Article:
Ed Dept Weighs Which Regs to Scrap

DC Shuttle …

Ed Dept Solicits Feedback on Regulation Reduction.

The U.S. Department of Education will hold the first of two public hearings tomorrow to solicit additional public input on which federal higher education regulations it should roll back. The hearing will be at Salt Lake Community College’s Miller Campus in Sandy, Utah. A second hearing will be held on Oct. 4 in Washington, D.C. Nearly 15,000 public comments had been filed by last Thursday’s deadline for public feedback on the Trump administration’s efforts to streamline and scrap regulations at the Education Department. Department officials will now sort through the comments as part of their agency-wide task force aimed at identifying regulations to cut. Read the request and comments here.

Ed Dept Rescinds Guidance on Campus Sexual Assault. U.S. Secretary of Education Betsy DeVos announced that she was rescinding Obama-era guidance on school sexual assault, effective immediately, the New York Times reports. She said a formal review would take place regarding federal guidance on the issue. The agency issued a question-and-answer document to help schools navigate the highly contentious issue, while the formal review is conducted. The document allows schools to use a higher standard of proof in campus disciplinary proceedings related to sexual violence, altering one of the most hotly debated elements of the Obama-era guidance. The order withdrew a 2011 “Dear Colleague” letter that required schools to adopt a minimal standard of proof. Instead, schools can opt to use a higher standard of proof, known as “clear and convincing evidence.” In another new element, the new instructions will allow campuses to provide mediation in sexual assault cases if both sides agree to it. The temporary guidance is meant to serve as a placeholder, while the agency crafts news guidance with a new standard through a rulemaking process that involves public notice and comment.

HELP Committee Questions Ed Dept Nominees. The Health, Education, Labor and Pensions Committee held a confirmation hearing on Carlos G. Muñiz, the nominee to be general counsel at the U.S Education Department. Senate Democrats grilled the potential top lawyer for the department on the legality of how the department had responded to a number of issues ranging from transgender students to sexual assaults on campuses. The panel also questioned two nominees for the Equal Employment Opportunity Commission, Janet Dhillon to chair the commission, and Daniel Gade to be a member. The committee is expected to vote on advancing the nominees to the floor within the next several weeks.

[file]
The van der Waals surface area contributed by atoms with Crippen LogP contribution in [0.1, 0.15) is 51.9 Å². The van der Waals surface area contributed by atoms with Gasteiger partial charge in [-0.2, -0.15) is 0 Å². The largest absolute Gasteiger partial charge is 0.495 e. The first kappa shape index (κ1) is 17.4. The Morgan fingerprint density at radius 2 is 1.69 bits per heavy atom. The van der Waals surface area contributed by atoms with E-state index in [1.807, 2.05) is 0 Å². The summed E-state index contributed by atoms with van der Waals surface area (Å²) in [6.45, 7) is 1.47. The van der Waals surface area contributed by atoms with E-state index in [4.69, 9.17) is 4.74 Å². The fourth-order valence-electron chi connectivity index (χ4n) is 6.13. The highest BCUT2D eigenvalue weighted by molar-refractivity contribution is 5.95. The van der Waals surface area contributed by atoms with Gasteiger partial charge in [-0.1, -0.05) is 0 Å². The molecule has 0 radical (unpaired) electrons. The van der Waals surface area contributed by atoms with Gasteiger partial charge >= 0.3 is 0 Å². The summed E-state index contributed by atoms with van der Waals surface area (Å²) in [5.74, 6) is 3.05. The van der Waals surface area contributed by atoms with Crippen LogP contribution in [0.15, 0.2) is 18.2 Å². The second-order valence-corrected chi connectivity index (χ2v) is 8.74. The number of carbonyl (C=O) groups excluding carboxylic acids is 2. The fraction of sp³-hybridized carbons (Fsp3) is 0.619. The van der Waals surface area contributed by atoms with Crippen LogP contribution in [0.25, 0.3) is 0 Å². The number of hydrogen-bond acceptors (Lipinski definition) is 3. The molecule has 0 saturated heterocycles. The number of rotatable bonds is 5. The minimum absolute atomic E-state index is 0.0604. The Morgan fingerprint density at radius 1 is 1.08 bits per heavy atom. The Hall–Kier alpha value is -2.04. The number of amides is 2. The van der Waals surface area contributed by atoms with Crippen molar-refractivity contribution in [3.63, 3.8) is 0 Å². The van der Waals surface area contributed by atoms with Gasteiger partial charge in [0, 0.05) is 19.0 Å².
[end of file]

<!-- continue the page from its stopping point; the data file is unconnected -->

Lawmakers Call for Infrastructure Plan to Fund HBCU Upkeep. At a roundtable discussion with HBCU presidents, House Democrats vowed to leaders of historically black colleges and universities that they would fight to include funding for their schools’ upkeep as part of any potential infrastructure package the House takes up. Rep. Alma Adams (D-NC) said, “Any infrastructure plans we put forward must contain an HBCU plan.” Adams co-chairs the HBCU Caucus. Adams’ call was echoed by Minority Leader Nancy Pelosi of California and House Education and the Workforce ranking member Rep. Robert C. Scott (D-VA).

Department releases Loan Data. The Education Department for the first time on Thursday released a trove of data on the ages, geographic locations, debt loads and majors of federal student loan borrowers.

We publish the DC Shuttle each week featuring higher ed news from Washington collected by the New England Council, of which NEBHE is a member. This edition is drawn from the Higher Education Update in the Council’s Weekly Washington Report of Sept. 25, 2017. For more information, please visit: www.newenglandcouncil.com.



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